Merlot GrapesMerlot, that poor little blackbird (how apropos a name) that can't get a break since the movie Sideways. 


Features: moderately vigorous; large bunches of thin skinned grapes; ripens and buds early
Susceptibility: grey rot, coulure, downy mildew
Climate: cool to moderate
Soil: Damp, cool, clay-ey
Slows ripening in warm weather
Once ripe, it is important to pick quickly and avoid over-ripeness


Warm fermentation extracts lots of color, aroma, flavor and tannin
Malolactic Fermentation softens sharp malic acids and rounds out wine

Aging and Blending:
Oak aging natural partner to new oak, brings out the vanilla aromatics
Bordeaux or Meritage blend: partners with more highly structured Cabernet Sauvignon.

Old World New World

France: Most commonly planted red grape
Bordeaux: 50%-60% of all plantings
Left bank: 25-50% of blend (with Cab Sauv + Franc)
Right bank: up to 95% of blend
Chateau Petrus: 95% Merlot & one of the World’s most expensive wines

Single varietal in Northern Italy
Used as blending partner in Tuscany for modern-style, IGT wines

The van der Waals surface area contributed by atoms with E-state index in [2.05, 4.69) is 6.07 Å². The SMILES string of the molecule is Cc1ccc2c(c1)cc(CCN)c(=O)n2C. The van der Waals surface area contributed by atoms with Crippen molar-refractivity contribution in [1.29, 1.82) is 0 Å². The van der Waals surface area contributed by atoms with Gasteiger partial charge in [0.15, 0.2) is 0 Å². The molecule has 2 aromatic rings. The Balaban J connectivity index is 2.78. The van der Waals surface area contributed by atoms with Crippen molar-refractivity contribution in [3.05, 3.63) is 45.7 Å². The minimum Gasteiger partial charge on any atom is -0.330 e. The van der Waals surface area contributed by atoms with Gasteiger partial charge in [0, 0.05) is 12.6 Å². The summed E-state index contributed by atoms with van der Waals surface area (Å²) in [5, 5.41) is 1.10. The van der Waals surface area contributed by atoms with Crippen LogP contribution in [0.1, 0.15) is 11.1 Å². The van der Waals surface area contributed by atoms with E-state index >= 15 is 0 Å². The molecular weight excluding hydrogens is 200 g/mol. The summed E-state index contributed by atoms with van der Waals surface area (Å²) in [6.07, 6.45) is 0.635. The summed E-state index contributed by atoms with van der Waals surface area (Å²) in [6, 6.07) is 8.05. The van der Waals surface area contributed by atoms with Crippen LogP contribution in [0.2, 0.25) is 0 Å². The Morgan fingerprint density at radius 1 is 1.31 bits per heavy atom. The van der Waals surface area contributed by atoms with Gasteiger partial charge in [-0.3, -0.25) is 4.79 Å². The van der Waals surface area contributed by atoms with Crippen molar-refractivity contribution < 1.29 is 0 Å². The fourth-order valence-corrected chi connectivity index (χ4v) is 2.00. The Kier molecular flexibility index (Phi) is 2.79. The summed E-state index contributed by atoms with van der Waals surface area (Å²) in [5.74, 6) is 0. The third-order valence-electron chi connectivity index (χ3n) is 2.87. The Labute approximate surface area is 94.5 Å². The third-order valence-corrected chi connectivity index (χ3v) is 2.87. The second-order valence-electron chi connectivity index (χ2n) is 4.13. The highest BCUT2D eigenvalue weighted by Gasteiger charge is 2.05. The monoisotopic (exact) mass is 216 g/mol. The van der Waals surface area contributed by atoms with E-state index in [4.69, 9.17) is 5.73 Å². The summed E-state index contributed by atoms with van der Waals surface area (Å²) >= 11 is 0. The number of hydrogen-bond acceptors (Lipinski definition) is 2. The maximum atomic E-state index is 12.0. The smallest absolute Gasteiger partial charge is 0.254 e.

Riper & denser style than in Bordeaux
Part of Meritage Blends
Most planted red variety in the state
Yakima Valley
Long Island,NY

Often accidentally planted with Carmenere: the forgotten 6th varietal of Bordeaux thought to have been wiped out by phylloxera.
Style is supple and soft, can be sweet or savory depending upon the producer
New Zealand
Hawkes Bay
South Africa


Color: Garnet, aged wines get brickish toward rim
Aroma: Black and red fruit (plums and berries), cocoa, chocolate or baking spices; herbaceous in Bordeaux; Can develop tobacco, leather and dried fruit notes
Body: Medium, plush texture
Acid: Medium
Alcohol: Medium to high
Tannins: Medium, velvety
Flavors: Blueberry, plum, black currant, black cherry, mint, coffee, chocolate, violet, bell pepper, fruitcake